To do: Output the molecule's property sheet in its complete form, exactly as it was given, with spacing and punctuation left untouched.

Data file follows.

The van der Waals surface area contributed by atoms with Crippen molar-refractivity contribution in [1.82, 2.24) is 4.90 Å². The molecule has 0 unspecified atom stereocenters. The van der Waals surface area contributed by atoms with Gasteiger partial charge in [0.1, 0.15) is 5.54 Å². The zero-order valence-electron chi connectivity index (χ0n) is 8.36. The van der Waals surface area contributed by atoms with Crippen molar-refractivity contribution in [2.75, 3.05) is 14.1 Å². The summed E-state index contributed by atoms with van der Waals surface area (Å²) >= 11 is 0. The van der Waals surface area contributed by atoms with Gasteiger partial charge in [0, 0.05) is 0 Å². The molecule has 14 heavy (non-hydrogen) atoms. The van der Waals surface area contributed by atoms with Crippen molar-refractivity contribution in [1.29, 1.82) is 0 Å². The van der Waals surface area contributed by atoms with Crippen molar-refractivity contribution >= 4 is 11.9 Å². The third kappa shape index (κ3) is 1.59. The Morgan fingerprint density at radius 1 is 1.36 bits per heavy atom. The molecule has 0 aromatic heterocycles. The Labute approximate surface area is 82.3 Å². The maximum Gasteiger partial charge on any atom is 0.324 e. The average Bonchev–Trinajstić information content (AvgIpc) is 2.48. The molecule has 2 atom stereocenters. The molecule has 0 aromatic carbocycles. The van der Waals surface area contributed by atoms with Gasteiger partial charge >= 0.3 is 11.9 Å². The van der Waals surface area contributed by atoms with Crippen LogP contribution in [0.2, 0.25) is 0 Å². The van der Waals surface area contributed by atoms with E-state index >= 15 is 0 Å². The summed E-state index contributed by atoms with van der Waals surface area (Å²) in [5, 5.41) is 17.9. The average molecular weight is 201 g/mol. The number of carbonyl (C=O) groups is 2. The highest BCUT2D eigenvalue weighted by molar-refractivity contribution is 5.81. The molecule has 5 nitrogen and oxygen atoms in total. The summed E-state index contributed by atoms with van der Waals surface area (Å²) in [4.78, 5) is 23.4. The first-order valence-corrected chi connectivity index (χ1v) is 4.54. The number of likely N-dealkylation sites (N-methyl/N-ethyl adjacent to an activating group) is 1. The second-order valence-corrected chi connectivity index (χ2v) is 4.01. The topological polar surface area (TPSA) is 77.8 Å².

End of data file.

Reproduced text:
The van der Waals surface area contributed by atoms with Crippen molar-refractivity contribution in [1.82, 2.24) is 4.90 Å². The molecule has 0 unspecified atom stereocenters. The van der Waals surface area contributed by atoms with Gasteiger partial charge in [0.1, 0.15) is 5.54 Å². The zero-order valence-electron chi connectivity index (χ0n) is 8.36. The van der Waals surface area contributed by atoms with Crippen molar-refractivity contribution in [2.75, 3.05) is 14.1 Å². The summed E-state index contributed by atoms with van der Waals surface area (Å²) >= 11 is 0. The van der Waals surface area contributed by atoms with Gasteiger partial charge in [0, 0.05) is 0 Å². The molecule has 14 heavy (non-hydrogen) atoms. The van der Waals surface area contributed by atoms with Crippen molar-refractivity contribution in [1.29, 1.82) is 0 Å². The van der Waals surface area contributed by atoms with Crippen molar-refractivity contribution >= 4 is 11.9 Å². The third kappa shape index (κ3) is 1.59. The Morgan fingerprint density at radius 1 is 1.36 bits per heavy atom. The molecule has 0 aromatic heterocycles. The Labute approximate surface area is 82.3 Å². The maximum Gasteiger partial charge on any atom is 0.324 e. The average Bonchev–Trinajstić information content (AvgIpc) is 2.48. The molecule has 2 atom stereocenters. The molecule has 0 aromatic carbocycles. The van der Waals surface area contributed by atoms with Gasteiger partial charge >= 0.3 is 11.9 Å². The van der Waals surface area contributed by atoms with Crippen LogP contribution in [0.2, 0.25) is 0 Å². The van der Waals surface area contributed by atoms with E-state index >= 15 is 0 Å². The summed E-state index contributed by atoms with van der Waals surface area (Å²) in [5, 5.41) is 17.9. The average molecular weight is 201 g/mol. The number of carbonyl (C=O) groups is 2. The highest BCUT2D eigenvalue weighted by molar-refractivity contribution is 5.81. The molecule has 5 nitrogen and oxygen atoms in total. The summed E-state index contributed by atoms with van der Waals surface area (Å²) in [4.78, 5) is 23.4. The first-order valence-corrected chi connectivity index (χ1v) is 4.54. The number of likely N-dealkylation sites (N-methyl/N-ethyl adjacent to an activating group) is 1. The second-order valence-corrected chi connectivity index (χ2v) is 4.01. The topological polar surface area (TPSA) is 77.8 Å².